As you compare fee sheets between advisors, it can be difficult to compare “apples to apples”. At Heath Wealth Management, CERTIFIED FINANCIAL PLANNER™, CFP®, Elijah Heath prefers inclusive fees versus charging clients multiple fees for extra services. He provides a service fee sheet upfront to all clients with potential fees you could pay and explains the ones you can expect to pay.
If you are making changes between financial advisors and firms, sometimes your existing firm will charge a fee for you to leave, and the new firm charges you a fee, too. If you are working with a fiduciary, they are required to disclose this information to you and only make recommendations that are in your best interest. Even with these kinds of fees, if your accounts will do better by moving them then it is good to simply be aware of the fees.
Financial Advisors May Receive Compensation in Several Ways:
Commissions. A financial planner, a registered representative of a brokerage firm, or insurance agent (and their representatives) may receive a commission for each financial product purchased by clients.
Fees Based on Account Value. Fees can range from 0.5% to 2% of an account’s value, on average. Usually, larger accounts have a lower fee percentage on the value of the account. Unlike a flat fee account, the fees grow and decrease proportionally with the balance of the account.
Hourly Rates. Some advisors may charge based on hours worked, similar to an accountant. For example, a CFP® could charge between $100-$300 per hour depending on the work involved. Some clients consider this advice to be more objective since the advisor is paid whether you take their recommendation for investment or not.
Negotiated Fee for Service. Clients with a specific need, such as creating a retirement portfolio or budget, may choose to pay a negotiated, fixed fee for specific deliverable services.
Combined Commissions and Fees. Many financial advisors receive a combination of fees and commissions. When working with a fiduciary, they are required to explain their fees and only offer advice that benefits their clients.
Remember, Cost is Only One Variable
When considering the right financial planner for your future, cost is one variable that will factor into your decision. You want to be certain you understand the type of advisors you need for your circumstances. Even areas such as expertise and experience should be weighed in.
Ask whether your financial planner follows the Fiduciary Standard or the Suitability Standard.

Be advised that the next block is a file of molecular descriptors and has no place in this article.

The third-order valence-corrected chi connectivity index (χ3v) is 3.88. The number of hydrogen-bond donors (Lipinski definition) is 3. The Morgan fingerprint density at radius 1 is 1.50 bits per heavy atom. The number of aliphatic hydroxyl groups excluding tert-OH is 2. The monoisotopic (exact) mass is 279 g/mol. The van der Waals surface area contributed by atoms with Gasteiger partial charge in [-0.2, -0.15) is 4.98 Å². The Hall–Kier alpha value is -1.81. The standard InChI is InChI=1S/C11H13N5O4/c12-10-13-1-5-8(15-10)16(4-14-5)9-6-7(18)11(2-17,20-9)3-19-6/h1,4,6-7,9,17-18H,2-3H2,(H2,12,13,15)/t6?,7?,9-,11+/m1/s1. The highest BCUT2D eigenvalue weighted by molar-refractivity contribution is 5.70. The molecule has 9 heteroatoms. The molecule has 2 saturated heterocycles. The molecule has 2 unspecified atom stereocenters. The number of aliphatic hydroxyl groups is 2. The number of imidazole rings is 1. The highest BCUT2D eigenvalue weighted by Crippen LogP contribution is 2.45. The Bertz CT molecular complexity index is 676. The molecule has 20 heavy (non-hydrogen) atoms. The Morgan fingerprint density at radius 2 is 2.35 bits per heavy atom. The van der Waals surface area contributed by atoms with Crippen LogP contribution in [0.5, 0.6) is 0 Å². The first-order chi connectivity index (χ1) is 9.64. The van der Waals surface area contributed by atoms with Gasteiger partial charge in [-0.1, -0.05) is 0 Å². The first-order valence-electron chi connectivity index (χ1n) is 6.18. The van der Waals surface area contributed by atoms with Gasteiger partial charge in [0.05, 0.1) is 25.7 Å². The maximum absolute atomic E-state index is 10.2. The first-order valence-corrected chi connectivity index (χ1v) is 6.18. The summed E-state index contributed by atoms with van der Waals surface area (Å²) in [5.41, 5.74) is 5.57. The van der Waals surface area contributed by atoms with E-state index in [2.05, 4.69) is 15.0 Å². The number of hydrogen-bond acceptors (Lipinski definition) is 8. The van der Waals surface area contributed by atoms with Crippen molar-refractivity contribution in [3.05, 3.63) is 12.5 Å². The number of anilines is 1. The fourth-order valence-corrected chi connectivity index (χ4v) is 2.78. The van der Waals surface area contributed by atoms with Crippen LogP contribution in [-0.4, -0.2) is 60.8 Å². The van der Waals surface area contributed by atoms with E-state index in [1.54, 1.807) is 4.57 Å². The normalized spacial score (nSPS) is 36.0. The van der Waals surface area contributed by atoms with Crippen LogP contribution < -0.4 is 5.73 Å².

- The Fiduciary Standard means your advisor must always recommend products and advice that are in your best interest, not their own.
- The Suitability Standard means products must be suitable for your circumstances but gives the advisor the opportunity to recommend products that pay him/her the highest commission fee.
Consider checking their references and ask good questions about what other clients like or dislike about the services they receive, how they would rate the communication between themselves and their advisor, and whether they felt the advisor listened to their needs and made recommendations they could understand.
Make sure you feel comfortable with your financial advisor and if they seem trustworthy. You may check information about financial advisors through FINRA's BrokerCheck and the SEC's Investment Adviser Public Disclosure databases. If you are working with a CFP® professional, their Board disciplinary history can be found through their Verify tool.
Your relationship with your financial planner could last several decades and even continue through to your heirs. Sound financial advice balanced against reasonable costs and fees you pay will reassure you that your investments are doing their job in protecting you and your family’s future.
Call us to learn more, ask questions about your specific circumstances, and determine if we are the right fit for you. Our phone number is 813-556-7171. We can also be reached by email at Elijah.Heath@LPL.com.
Elijah Heath, CERTIFIED FINANCIAL PLANNER™ (CFP®), is a fiduciary with an ethical obligation to provide information, products, and services in your best interest, not what earns him the best fee or commission. Heath Wealth Management wants to be your advisor for life so you, your children, and grandchildren all benefit from the relationship.